This perceived harshness is a problem for some people with particular ceramic pickups, and sucking out the harsh frequency is quick enough. Hell, one could just throw a Filter Block with the same channel right after the Input Block for every preset, but I'm still adjusting the amount of that frequency to remove with each tone anyway; regardless, the AF3 makes this ice pick easy to mitigate.

To the root of the problem, a fix for the JB for those who hear it the way I do is to lower pot values to 250k, and I think that's one good way to approach this; if the legend of Jeff Beck's TeleGib is true, that it's the origin of the JB, and Duncan designed it specifically to go with 250k pots, then there's the explanation for why 500k can make your ears bleed. Other fixes I tried for the JB on my other guitar did not work for my ears: simply to lower the pickup further (I already go pretty low) or to lower the screw pole pieces.

I'd say that maybe I'm just not into ceramic pickups, but there's such variety out there, I'm dubious that the magnet composition alone is what's hitting me so harshly. There are so many factors that determine the character of any pickup.

Not that a JB 500k type tone is unexpected from a Super Strat; it's iconic and ubiquitous, which really makes me wonder if I'm missing something by wishing I had a damn AlNiCo II in that position. Because of this, I'm going to experiment with trying to create some tones outside of my normal workflow. I have an army of IRs I rarely ever even audition, and I tend to use the same old workflow to fashion a tone; all of which is easily fixable by me getting off my ass as a guitarist and putting on an ill fitting audio engineer's hat. My biggest problem is that I play guitar like an audiophile; if something's not right in my tone, it's not right in my playing; I can never disconnect from the sound (not that this is unique among players). Anyone know a good support group? Maybe this forum is it. I'm going to try this as a learning experience to see if I can find a way to dial in tones that inherently mitigate the harshness of this pickup, just by altering my approach. It is possible that what I view now as a harshness in this pickup is actually a strength, and if I can find a way to use it, my tone will have that much more character.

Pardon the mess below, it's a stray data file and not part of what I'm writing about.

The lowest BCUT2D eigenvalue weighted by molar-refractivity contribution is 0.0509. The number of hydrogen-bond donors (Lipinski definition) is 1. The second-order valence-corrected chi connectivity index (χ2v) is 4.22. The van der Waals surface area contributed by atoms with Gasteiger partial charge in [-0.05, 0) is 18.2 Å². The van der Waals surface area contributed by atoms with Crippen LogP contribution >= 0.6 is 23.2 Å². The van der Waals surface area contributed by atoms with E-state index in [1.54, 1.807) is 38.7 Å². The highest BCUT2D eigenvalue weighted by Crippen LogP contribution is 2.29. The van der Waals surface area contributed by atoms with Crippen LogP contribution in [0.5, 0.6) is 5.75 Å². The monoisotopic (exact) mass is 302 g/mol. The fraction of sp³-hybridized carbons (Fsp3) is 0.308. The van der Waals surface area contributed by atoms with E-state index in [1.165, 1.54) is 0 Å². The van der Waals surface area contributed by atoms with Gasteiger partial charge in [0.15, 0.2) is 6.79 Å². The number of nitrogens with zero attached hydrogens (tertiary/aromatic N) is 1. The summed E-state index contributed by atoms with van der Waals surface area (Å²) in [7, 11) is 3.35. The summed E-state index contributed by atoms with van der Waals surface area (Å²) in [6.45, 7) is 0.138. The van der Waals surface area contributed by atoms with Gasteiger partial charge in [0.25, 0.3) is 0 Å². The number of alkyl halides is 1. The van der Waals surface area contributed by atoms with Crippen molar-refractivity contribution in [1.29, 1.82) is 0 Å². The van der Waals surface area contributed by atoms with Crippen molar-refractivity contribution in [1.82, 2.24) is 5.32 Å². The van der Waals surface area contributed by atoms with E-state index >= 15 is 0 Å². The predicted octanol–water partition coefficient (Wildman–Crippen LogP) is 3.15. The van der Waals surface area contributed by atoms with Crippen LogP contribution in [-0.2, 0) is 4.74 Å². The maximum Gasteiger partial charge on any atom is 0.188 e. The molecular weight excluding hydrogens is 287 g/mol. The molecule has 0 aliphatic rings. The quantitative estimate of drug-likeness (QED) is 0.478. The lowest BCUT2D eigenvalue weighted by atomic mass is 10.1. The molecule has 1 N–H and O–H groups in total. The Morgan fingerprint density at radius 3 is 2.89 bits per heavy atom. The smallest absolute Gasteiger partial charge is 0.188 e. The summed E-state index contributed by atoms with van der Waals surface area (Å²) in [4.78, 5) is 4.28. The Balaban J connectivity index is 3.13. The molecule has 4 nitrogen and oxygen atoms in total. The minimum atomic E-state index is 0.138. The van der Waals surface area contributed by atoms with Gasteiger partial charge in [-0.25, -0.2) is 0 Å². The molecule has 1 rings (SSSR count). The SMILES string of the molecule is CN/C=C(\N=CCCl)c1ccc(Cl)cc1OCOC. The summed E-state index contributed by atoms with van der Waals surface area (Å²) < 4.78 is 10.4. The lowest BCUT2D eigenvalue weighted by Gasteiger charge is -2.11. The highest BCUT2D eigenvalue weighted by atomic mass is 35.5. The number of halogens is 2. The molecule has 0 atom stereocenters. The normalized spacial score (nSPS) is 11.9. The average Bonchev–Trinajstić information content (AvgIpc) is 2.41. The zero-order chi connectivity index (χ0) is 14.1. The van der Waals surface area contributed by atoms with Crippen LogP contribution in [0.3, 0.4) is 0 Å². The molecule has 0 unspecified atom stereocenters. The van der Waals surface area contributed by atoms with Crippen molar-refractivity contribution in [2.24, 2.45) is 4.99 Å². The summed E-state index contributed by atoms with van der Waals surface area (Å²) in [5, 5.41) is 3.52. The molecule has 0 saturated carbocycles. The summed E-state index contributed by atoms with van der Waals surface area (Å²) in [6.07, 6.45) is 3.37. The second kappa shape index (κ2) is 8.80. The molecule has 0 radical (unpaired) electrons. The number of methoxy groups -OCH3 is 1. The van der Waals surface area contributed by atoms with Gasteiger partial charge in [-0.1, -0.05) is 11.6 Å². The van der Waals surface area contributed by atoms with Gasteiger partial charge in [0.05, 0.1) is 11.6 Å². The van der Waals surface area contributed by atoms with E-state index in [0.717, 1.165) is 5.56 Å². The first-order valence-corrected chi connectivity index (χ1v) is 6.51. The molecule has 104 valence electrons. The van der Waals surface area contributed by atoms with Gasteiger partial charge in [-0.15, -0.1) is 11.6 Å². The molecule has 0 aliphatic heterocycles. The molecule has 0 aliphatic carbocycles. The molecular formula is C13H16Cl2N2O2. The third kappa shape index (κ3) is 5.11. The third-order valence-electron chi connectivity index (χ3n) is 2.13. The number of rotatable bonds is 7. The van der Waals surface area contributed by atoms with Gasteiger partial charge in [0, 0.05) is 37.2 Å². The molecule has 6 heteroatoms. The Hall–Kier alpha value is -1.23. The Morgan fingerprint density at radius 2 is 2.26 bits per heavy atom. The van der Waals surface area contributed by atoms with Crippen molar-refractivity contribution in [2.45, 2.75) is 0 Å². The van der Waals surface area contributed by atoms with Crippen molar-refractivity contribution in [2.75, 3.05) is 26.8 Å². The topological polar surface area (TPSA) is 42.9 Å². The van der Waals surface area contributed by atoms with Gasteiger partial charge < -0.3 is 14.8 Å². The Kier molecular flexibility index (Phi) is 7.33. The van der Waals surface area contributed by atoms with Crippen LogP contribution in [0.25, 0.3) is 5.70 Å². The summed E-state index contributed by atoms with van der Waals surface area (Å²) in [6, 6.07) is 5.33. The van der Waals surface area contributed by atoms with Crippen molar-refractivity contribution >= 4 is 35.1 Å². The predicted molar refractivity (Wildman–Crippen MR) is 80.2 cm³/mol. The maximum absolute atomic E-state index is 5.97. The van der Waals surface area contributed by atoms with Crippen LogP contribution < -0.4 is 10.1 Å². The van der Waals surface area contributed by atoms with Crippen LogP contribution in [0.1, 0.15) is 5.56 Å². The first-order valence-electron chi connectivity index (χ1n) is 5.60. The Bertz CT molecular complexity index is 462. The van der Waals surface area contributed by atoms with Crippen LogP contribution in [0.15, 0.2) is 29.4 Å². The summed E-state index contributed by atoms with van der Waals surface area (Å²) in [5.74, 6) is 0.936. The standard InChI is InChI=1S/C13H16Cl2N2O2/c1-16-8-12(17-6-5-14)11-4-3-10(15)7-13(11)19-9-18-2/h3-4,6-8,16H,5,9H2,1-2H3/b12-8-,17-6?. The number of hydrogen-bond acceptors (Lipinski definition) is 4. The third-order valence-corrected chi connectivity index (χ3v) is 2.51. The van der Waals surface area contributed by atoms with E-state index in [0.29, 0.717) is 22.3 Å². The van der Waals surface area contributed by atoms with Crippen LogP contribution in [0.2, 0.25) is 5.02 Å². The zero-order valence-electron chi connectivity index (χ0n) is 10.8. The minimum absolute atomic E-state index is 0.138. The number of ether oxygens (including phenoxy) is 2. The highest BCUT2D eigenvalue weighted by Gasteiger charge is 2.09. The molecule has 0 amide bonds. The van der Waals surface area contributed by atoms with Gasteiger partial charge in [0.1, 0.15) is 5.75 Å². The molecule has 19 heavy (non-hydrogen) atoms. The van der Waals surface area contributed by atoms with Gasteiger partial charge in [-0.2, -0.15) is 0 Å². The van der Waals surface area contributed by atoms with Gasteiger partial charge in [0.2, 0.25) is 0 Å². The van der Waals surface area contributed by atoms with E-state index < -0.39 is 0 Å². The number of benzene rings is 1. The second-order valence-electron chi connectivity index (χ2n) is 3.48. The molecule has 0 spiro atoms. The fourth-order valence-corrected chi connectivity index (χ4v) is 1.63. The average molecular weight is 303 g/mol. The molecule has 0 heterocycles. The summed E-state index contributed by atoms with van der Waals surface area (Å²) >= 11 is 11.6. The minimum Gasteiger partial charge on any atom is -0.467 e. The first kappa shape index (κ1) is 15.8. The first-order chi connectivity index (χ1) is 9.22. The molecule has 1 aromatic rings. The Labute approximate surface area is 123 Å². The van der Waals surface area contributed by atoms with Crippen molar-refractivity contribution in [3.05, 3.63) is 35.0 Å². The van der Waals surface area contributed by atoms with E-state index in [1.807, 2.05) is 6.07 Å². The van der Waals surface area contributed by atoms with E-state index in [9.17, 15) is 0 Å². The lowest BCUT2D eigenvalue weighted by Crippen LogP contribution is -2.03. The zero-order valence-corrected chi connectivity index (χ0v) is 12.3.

Andy Eagle

Power User
It was designed for 500k. If you want a rock sounding pickup from SD in alnico 2 try a custom custom. Using a 250k with a humbucker just looses clarity more than warms it up. Lowering it is also just detrimental to dynamic range. You should try the old school tricks of just running your volume pot on the guitar on 7 it tames the top and lowers the output . Also don't be afraid of the tone control particularly if you have a decent cap in it. I would recommend a 0.022mfd pio with humbuckers and pick a high voltage one.
 
It was designed for 500k. If you want a rock sounding pickup from SD in alnico 2 try a custom custom. Using a 250k with a humbucker just looses clarity more than warms it up. Lowering it is also just detrimental to dynamic range. You should try the old school tricks of just running your volume pot on the guitar on 7 it tames the top and lowers the output . Also don't be afraid of the tone control particularly if you have a decent cap in it. I would recommend a 0.022mfd pio with humbuckers and pick a high voltage one.

Is that TeleGib story just legend?

Thanks for the advice about the pot. I'm all over both pots on the guitar, but that does not decrease this frequency enough. I hadn't touched my Washburn with the Saturday Night Specials since I got this new one, so last night I plugged it in, and the difference was shocking. It made me immediately want to put something else in the Schecter.

I have had a Custom Custom before. It was in the neck position of a Washburn P3, with a Custom in the bridge. That guitar sounded massive and gorgeous.
 

Andy Eagle

Power User
I asked Seymour about the JB at a trade show in the late 80's and he said it was designed for a Les Paul originally so the 250k thing never came up but the question of what pots were in JB's tele was unanswered. I would guess the original ones stayed in the guitar.
 
I asked Seymour about the JB at a trade show in the late 80's and he said it was designed for a Les Paul originally so the 250k thing never came up but the question of what pots were in JB's tele was unanswered. I would guess the original ones stayed in the guitar.

Oh interesting. Well, no better source than the horse's mouth. I can see it feeling less harsh on a shorter scale with heavier strings too. No biggie, just musing. :)
 

la noise

Power User
I'd say that maybe I'm just not into ceramic pickups, but there's such variety out there, I'm dubious that the magnet composition alone is what's hitting me so harshly. There are so many factors that determine the character of any pickup.